When my wife and I decided to travel to Europe with our two sons, a 3-year old toddler and 7-month infant, we tried to incorporate appropriate and enjoyable activities for both of them. We knew if we did not, they would become bored—and possibly cranky—ultimately making our vacation unpleasant. At the same time, we knew seeing only child-centric places such as playgrounds, amusement parks and zoos would make us bored—and possibly cranky. That’s no way to spend your time traveling with kids in Italy. We needed to find a balance. Therefore we were ecstatic that our visit to Barolo, Piedmont, Italy, and its wine museum, or WiMu, was perfect for everyone.
Traveling with kids to Barolo, the home of the “King of Wines”, is best done by car. The drive to Barolo can only be described as stunning; hillsides dotted with Italian villages and covered with crisscrossing vineyards as far as the eye can see. Barolo wine is known as the ‘King of Wines’ because in the nineteenth century it became one of the favorite wines of the nobility and the Kings of Savoy, and it continues to be a favorite today. The beautiful village of Barolo has a museum our princes would find very stimulating.
A very interesting museum
The wine museum in Barolo is housed in the magnificent Castello di Barolo, a castle once owned by the Fallettis, a prominent banking family in the thirteenth century. The Castello is perched at the edge of town, and it commands amazing views of the vineyards and the surrounding countryside. The short walk from our parking spot was down a narrow cobblestone street flanked by old stone buildings. With traffic limited, it was perfect for our independent toddler. One caveat about the museum is that it is not completely stroller-friendly.
The tour started on the top floor, which is accessed by a glass elevator that our son thought was very cool. However, the elevator is only for going up and there are only stairs leading back down. Fortunately the stairways are wide and the activities within make the museum worth the visit.
The wine museum focuses on the history of wine rather than grapes, soil and fermentation: wine in art, music, literature, movies and nature. Because of this, many of the exhibits are interactive, providing a much more enjoyable experience for children. For example, on the top floor, in an area illustrating the importance of rain, our toddler was thrilled by the water falling from the ceiling that stopped when he approached it—so much so that he attempted many passes through it. Another section deemed fascinating by my son was the carousel of seasons. Here were a group of chairs that rotated around in one spot, showing images of the growing seasons on the wall, which was propelled by bicycle pedals that my wife and I could reach.
Many rooms with TVs and soft chairs
Plenty of segments in the museum awed my son, but there were three rooms that were his favorite. The first was a red room with soft chairs and a bunch of video screens. Here you sat down and listened to songs, such as ‘Red Red Wine’ or other wine-themed tunes while lips and other graphics blink in time with the rhythm. Both my toddler and infant were captivated by the blinking lights and moving lips on the TV screens—so much so that after a few songs, my toddler bargained to stay for a few extra minutes.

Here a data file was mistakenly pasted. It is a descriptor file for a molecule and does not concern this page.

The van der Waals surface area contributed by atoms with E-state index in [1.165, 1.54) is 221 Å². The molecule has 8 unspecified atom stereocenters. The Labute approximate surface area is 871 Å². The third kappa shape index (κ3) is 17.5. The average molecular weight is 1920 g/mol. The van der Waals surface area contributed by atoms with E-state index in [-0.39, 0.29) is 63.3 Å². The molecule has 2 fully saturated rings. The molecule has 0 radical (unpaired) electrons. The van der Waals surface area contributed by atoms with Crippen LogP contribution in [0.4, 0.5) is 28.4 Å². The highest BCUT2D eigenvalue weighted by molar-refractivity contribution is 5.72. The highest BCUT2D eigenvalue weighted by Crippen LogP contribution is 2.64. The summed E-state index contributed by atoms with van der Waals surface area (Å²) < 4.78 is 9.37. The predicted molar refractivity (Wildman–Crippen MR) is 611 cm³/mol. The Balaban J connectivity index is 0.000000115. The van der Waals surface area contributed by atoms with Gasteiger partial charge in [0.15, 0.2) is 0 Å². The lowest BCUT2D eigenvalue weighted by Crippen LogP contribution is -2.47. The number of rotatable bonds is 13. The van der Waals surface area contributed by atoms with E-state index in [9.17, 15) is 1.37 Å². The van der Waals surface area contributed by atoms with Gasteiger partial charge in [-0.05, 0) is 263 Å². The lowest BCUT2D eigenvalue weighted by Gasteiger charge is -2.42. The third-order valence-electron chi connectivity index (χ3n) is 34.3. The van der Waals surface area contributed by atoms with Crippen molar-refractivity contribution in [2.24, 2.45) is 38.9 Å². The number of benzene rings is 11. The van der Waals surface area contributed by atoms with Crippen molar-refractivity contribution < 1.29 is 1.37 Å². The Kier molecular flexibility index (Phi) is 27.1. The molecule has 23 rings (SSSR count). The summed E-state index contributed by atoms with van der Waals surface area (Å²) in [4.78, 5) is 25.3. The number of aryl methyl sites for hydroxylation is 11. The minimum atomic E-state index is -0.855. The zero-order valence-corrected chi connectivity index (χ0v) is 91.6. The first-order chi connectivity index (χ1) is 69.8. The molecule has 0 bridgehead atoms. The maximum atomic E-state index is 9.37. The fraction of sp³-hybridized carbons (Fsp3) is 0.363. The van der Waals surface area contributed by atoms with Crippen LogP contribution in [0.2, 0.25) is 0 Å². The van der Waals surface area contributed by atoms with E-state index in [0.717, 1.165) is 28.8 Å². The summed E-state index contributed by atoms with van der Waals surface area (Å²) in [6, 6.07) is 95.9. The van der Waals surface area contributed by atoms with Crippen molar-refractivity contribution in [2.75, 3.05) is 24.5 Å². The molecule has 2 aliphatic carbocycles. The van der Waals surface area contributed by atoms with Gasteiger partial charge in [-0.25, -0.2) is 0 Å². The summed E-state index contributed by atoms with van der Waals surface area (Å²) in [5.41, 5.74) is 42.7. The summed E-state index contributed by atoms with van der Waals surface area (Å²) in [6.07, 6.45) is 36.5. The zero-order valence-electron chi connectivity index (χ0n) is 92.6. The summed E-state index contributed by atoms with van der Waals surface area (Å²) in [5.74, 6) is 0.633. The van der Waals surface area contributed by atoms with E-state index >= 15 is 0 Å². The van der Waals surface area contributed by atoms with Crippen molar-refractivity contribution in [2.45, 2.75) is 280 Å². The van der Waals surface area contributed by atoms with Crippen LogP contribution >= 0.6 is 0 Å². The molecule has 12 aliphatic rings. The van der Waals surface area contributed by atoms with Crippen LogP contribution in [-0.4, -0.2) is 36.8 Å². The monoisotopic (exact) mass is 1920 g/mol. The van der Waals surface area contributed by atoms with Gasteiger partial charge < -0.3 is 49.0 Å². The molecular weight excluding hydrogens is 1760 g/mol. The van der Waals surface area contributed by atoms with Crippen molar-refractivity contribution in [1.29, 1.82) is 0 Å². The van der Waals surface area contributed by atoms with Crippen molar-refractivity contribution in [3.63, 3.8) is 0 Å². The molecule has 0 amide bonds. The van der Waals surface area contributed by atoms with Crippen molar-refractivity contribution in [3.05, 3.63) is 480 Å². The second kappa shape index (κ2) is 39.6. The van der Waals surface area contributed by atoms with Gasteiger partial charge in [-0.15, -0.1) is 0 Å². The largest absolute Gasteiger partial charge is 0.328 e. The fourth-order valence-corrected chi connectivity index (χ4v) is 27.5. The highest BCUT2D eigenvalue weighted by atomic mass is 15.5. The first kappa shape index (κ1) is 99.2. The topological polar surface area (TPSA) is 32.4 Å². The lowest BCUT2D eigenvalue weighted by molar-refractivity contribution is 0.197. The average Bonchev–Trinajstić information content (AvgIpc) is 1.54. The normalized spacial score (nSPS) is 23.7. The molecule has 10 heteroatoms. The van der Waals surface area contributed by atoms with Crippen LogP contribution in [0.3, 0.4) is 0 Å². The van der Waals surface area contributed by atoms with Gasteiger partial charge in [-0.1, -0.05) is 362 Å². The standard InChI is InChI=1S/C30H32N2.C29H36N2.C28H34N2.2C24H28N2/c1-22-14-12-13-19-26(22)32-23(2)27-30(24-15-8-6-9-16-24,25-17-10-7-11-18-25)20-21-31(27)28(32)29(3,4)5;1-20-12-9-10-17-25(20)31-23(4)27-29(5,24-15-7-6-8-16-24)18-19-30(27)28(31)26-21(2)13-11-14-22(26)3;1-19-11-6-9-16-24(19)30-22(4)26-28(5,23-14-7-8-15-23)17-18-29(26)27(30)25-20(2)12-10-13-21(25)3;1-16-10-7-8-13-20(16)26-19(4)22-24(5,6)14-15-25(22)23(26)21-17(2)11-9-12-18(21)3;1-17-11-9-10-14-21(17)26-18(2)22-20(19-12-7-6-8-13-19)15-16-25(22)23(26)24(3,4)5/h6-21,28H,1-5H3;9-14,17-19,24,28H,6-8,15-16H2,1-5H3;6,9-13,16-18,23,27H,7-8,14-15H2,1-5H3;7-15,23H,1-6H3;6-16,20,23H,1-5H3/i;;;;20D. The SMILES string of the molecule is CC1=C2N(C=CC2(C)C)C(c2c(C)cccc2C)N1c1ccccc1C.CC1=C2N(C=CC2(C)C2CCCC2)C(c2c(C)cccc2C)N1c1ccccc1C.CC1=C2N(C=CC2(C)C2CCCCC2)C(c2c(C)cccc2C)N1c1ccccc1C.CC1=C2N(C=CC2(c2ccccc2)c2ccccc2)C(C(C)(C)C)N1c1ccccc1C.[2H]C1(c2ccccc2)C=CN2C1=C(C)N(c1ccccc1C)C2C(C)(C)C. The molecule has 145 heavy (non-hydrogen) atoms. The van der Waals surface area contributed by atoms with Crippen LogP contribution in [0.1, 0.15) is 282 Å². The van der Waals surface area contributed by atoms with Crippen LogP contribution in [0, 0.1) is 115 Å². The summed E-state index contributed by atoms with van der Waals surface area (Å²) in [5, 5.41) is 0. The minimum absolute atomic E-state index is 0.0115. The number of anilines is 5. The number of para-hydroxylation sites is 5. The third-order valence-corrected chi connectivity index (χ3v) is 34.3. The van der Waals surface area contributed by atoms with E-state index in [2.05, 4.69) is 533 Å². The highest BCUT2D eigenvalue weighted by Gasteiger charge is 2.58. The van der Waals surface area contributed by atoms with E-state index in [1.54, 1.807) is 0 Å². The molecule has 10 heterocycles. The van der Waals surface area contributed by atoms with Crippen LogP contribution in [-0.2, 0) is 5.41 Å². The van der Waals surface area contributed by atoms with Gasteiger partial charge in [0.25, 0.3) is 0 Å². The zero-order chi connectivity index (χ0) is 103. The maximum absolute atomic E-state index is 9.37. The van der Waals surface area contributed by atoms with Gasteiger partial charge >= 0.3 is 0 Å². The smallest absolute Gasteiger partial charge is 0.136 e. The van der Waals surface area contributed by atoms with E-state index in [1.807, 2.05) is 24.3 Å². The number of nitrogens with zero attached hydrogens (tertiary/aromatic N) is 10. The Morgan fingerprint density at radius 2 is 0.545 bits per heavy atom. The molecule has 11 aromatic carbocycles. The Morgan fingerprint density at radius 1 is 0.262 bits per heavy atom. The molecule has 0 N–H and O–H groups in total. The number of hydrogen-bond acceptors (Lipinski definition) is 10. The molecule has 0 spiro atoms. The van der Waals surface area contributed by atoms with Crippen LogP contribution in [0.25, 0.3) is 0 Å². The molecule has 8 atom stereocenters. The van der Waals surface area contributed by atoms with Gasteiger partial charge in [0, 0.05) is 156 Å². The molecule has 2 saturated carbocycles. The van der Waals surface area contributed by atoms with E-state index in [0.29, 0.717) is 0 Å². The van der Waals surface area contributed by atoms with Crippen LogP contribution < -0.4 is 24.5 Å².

Fortunately for my 3-year-old, we soon stumbled into another room with a TV screen and soft seats. It was a room arranged like a movie theater—although there were only about two rows of four seats—each with a variety of movie posters plastering the walls. Playing on the screen were clips from movies dealing with wine. Once again, both of my boys were entranced by the action occurring on the screen and with each new clip, my toddler queried ‘What movie is that?’ and ‘What is he doing?’ We watched a half a dozen short clips when suddenly the movies ended, and after about 10 seconds, I seized the opportunity to convince my toddler that the movies were over and we should move on.
The stimulating display for traveling kids
The sections of the wine museum with video were very stimulating for the children, but the most thrilling room was the display concerning the history of wine. Naturally my toddler was disinterested in the actual history of wine making, but what captured his attention were the half dozen miniature dioramas. These were scenes of people harvesting grapes, transporting wine, etc., but what made these stimulating—especially for children—was that guests could pull, push and step on levers or switches to make the people, carts, etc., move. While I checked out the history of wine making, my son moved from diorama to diorama making the characters move over and over again. Once we finally exited the room, we were forced to return again so that my toddler could reactivate all the dioramas just one more time.Our trip to Barolo village and its wine museum gave us that balance we sought when we planned our vacation. The village is picturesque, surrounded by rolling vineyards and has a multitude of wine bars, which allowed us to sample the very tasty ‘King of Wines’. In addition, the museum was an adventure proving educational for us while stimulating and entrancing for our toddler and infant. In the end, the trip to Barolo and the WiMu became one of the most memorable days on our entire journey to Europe.
Craig Taylor is an adjunct professor of Greek and Roman history at the University of Alberta and Grant MacEwan University in Edmonton, Alberta, Canada. He and his wife are embedding their love of travel into their two young sons as they explore the globe. You can connect with Craig on Twitter @CraigPTaylor1